This situation is a prime example of two approaches – and two potentially contradictory challenges – colliding, with climate issues standing on one side of the debate, and economic and social aspects on the other.
- Climate challenges require detailed CO2 emissions reductions targets and a corresponding timeframe. These climate imperatives involve risks for economic growth, as they propel us into an uncertain transition with hefty pressures for some sectors, while also taking the world on a path towards a greater degree of frugality, or even a decline in growth.
- Conversely, economic and social challenges incite towards a robust, sustainable and inclusive recovery, which flies in the face of monetary and fiscal orthodoxy. This need for economic reflation is a result of a series of factors, including the Covid-19 crisis, the fight against what some economists have labelled secular stagnation, and some painful lessons learnt during the 2010s decade of fiscal austerity, an experience that no-one wants to relive. Tellingly, this extremely Keynesian view of economic policy is currently driven by the central banks, which were previously much more conservative bodies.
Underlying this battle of economic vs. climate is a more fundamental question on the sustainability of growth. The majority of economists and central banks will tell us that growth and inflation have been overly sluggish in recent years and that we need to take the bull by the horns on this problem to safeguard social progress: so we need to do more.
However, the climate emergency shows that economic growth has become less sustainable due to global warming, a point that has fueled heated debate between on the one extreme those who feel that a decline in growth is inevitable, and the “technoptimists” on the other, who believe that new technologies will make all our climate problems disappear into thin air as if by magic.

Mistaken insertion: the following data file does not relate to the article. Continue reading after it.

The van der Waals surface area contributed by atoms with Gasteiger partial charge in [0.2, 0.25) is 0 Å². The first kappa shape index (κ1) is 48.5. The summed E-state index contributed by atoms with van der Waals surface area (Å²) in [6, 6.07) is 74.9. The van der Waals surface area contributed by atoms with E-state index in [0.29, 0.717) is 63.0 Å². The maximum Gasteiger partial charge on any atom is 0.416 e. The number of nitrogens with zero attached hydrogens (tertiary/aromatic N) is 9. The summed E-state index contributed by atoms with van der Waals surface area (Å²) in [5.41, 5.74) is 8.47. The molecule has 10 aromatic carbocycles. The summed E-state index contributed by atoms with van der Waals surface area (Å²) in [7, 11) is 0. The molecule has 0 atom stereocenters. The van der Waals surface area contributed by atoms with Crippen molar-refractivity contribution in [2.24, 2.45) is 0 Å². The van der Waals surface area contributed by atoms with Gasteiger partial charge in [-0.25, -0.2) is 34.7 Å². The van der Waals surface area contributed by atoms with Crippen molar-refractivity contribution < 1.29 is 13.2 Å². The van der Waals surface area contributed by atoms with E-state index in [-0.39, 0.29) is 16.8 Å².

Combining economic reflation and energy transition: Green Deal and carbon dividend
In our view, the most likely main scenario – which is already under way – is for more interventionist economic policies that will endeavor to build both “more” and “better” i.e. more but also better growth by stepping up the reduction in the ratio of CO2 emissions to GDP (cf. chart 1). This acceleration is crucial if the world wants to curb emissions without foregoing growth.
Economic activity and CO2 emissions worldwide
Base 100 in 1960: OECD source and projections for GDP
World GDP in volume terms / World CO2 emissions / Ratio of emissions to GDP
A practical way to reconcile these aspects of course comes from Green Deal programs, which seek to bolster investment and jobs by redirecting these resources to address carbon emissions reduction targets. This is one of the main focuses in the budget programs across the European Union and the United States, as well as China. In Europe, Eurostat has estimated that the projected 55% cut in CO2 emissions out to 2030 will require a 30% surge in public and private investment compared with the previous decade.